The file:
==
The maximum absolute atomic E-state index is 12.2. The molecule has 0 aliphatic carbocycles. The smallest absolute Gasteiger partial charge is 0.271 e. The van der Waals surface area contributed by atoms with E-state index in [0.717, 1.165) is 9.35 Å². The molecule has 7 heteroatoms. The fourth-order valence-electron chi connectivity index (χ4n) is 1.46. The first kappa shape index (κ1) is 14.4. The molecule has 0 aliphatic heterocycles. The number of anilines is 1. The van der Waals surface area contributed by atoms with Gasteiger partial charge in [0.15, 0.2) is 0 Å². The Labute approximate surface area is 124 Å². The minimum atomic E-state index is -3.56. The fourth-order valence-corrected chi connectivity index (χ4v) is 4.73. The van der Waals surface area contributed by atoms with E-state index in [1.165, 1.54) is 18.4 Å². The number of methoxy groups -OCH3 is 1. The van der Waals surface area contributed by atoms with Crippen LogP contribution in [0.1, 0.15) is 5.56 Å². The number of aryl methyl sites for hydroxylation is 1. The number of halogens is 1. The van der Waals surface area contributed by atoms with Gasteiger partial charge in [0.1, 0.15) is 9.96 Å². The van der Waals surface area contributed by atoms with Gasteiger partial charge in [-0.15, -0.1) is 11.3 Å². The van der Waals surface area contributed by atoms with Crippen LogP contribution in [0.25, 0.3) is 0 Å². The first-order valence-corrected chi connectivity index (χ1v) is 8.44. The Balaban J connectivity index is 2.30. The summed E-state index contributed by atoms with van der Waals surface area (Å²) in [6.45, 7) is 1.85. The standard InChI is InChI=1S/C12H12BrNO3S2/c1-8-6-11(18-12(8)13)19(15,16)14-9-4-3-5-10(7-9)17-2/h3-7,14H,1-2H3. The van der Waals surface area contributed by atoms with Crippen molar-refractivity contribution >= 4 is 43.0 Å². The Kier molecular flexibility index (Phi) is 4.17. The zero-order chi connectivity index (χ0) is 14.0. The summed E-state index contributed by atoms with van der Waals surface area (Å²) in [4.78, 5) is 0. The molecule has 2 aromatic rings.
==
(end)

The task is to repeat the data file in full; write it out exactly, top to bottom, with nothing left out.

The maximum absolute atomic E-state index is 12.2. The molecule has 0 aliphatic carbocycles. The smallest absolute Gasteiger partial charge is 0.271 e. The van der Waals surface area contributed by atoms with E-state index in [0.717, 1.165) is 9.35 Å². The molecule has 7 heteroatoms. The fourth-order valence-electron chi connectivity index (χ4n) is 1.46. The first kappa shape index (κ1) is 14.4. The molecule has 0 aliphatic heterocycles. The number of anilines is 1. The van der Waals surface area contributed by atoms with Gasteiger partial charge in [0.15, 0.2) is 0 Å². The Labute approximate surface area is 124 Å². The minimum atomic E-state index is -3.56. The fourth-order valence-corrected chi connectivity index (χ4v) is 4.73. The van der Waals surface area contributed by atoms with E-state index in [1.165, 1.54) is 18.4 Å². The number of methoxy groups -OCH3 is 1. The van der Waals surface area contributed by atoms with Crippen LogP contribution in [0.1, 0.15) is 5.56 Å². The number of aryl methyl sites for hydroxylation is 1. The number of halogens is 1. The van der Waals surface area contributed by atoms with Gasteiger partial charge in [0.1, 0.15) is 9.96 Å². The van der Waals surface area contributed by atoms with Gasteiger partial charge in [-0.15, -0.1) is 11.3 Å². The van der Waals surface area contributed by atoms with Crippen LogP contribution in [0.25, 0.3) is 0 Å². The first-order valence-corrected chi connectivity index (χ1v) is 8.44. The Balaban J connectivity index is 2.30. The summed E-state index contributed by atoms with van der Waals surface area (Å²) in [6.45, 7) is 1.85. The standard InChI is InChI=1S/C12H12BrNO3S2/c1-8-6-11(18-12(8)13)19(15,16)14-9-4-3-5-10(7-9)17-2/h3-7,14H,1-2H3. The van der Waals surface area contributed by atoms with Crippen molar-refractivity contribution >= 4 is 43.0 Å². The Kier molecular flexibility index (Phi) is 4.17. The zero-order chi connectivity index (χ0) is 14.0. The summed E-state index contributed by atoms with van der Waals surface area (Å²) in [4.78, 5) is 0. The molecule has 2 aromatic rings.